Now that the Internet has entered a new age — one powered by a strong and sometimes indistinguishable mix of search algorithms and human curation — it stands to reason that the next wave of fresh content should be a reflection of that. In a way, Horse_ebooks stands unwittingly at the forefront of what this new paradigm is all about: re-appropriation, the erosion of context, and the role of machines in fabricating the space upon which we build our own structures of meaning. It could be seen as a kind of robotic folk art, sourced from the various data that we humans have left scattered around our networks.

    This is precisely why it’s so painful to acknowledge the existence of the robot master, now revealed as Alexey Kuznetzsov, a 30-something web programmer based out of the Russian city of Tula. We like to imagine this rogue algorithm, created not by a person but as a product of the network itself, dutifully combing our collective data banks for tiny bits of dormant wisdom. We romanticize the tale of the tweeting horse because on some level we cherish the opaque nature of the processes that produce its output.

    Unlike other media, software is uniquely suited to describing and enacting processes. But because those processes usually remain obscured by security and abstracted by symbolic computer language, we become fascinated with the nature of their product. Like all great myths, they activate our primitive sense of wonderment over the fabled “black box.” Biblical myths were celebrated for thousands of years for this very reason: Before science, we took not just comfort but pleasure in explaining the world’s complexities through tale and legend. There is a joy in experiencing the results of processes we understand to be complex, but can not see.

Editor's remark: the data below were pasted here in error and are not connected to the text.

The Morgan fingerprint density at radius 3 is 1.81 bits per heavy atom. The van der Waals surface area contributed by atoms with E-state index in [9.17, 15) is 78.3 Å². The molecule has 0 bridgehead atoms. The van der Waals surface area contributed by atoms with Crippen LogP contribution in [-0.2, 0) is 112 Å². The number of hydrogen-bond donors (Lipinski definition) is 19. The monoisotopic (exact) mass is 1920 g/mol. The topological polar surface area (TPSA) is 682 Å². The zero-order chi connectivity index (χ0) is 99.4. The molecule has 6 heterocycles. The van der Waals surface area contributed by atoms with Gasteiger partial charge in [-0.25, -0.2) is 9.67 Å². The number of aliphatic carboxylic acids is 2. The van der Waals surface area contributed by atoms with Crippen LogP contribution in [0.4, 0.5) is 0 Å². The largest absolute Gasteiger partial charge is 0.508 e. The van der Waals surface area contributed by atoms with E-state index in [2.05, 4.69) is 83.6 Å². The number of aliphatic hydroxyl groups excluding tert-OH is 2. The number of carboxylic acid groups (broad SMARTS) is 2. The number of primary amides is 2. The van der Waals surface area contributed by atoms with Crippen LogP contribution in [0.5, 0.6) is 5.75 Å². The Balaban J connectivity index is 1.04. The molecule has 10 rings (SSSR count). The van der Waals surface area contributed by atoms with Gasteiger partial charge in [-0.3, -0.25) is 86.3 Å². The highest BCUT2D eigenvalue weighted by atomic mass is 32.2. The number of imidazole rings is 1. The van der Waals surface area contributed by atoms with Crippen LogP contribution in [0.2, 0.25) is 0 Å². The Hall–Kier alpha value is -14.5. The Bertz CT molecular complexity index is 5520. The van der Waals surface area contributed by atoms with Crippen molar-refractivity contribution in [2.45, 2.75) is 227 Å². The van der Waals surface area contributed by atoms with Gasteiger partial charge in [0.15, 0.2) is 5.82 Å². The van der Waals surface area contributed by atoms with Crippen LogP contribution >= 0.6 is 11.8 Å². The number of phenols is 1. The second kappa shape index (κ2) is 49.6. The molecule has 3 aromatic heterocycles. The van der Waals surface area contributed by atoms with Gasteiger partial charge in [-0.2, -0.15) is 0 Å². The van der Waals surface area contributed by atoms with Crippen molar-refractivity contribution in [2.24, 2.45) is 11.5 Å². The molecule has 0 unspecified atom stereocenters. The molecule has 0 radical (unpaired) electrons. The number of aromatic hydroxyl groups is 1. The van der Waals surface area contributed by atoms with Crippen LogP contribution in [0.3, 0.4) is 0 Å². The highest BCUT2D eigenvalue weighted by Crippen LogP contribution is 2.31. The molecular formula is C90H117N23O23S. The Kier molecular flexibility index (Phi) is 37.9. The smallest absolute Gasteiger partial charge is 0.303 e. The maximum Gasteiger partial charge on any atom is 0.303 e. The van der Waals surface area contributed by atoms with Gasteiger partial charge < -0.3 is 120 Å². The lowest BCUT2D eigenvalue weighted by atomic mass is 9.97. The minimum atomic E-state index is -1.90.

But unlike Biblical myths, which were unraveled over the course of millennia, the modern Internet myth, if sufficiently popular, is deconstructed in no time at all. In our modern day networks, with their vast and interconnected troves of data, it may seem almost impossible for “legends” to even exist at all. Chen acknowledges from the get-go that his quest (and subsequent discovery) could serve to either bolster or diminish the Horse_ebooks legacy. But in the case of the latter, what exactly will we have lost in the process?

    For one, myths and legends seem to maintain our interest far longer than your average internet meme. Consider the countless memes that propagated on image boards like 4chan circa 2005-2006 only to vanish into the ether shortly after: They all benefitted from, and ultimately were exhausted by, highly visible formulae that encouraged rapid duplication and mutation by users, not computers.

    Memes are transient and formulaic. Horse_ebooks, on the other hand, is like the ultimate meme black box. Its output might be imitated, but the underlying logic responsible for that output will likely never be duplicated to a T. Could there be an actual human being on the other end of the horse, hand-picking the text and conning us all? Absolutely. But honestly, we shouldn’t want to know. Unless something tragic happens, Horse_ebooks, as far as we’re concerned, will simply remain a neutral, unfeeling robot regularly delivering fragmented pieces of ourselves. And that’s something the Internet truly needs.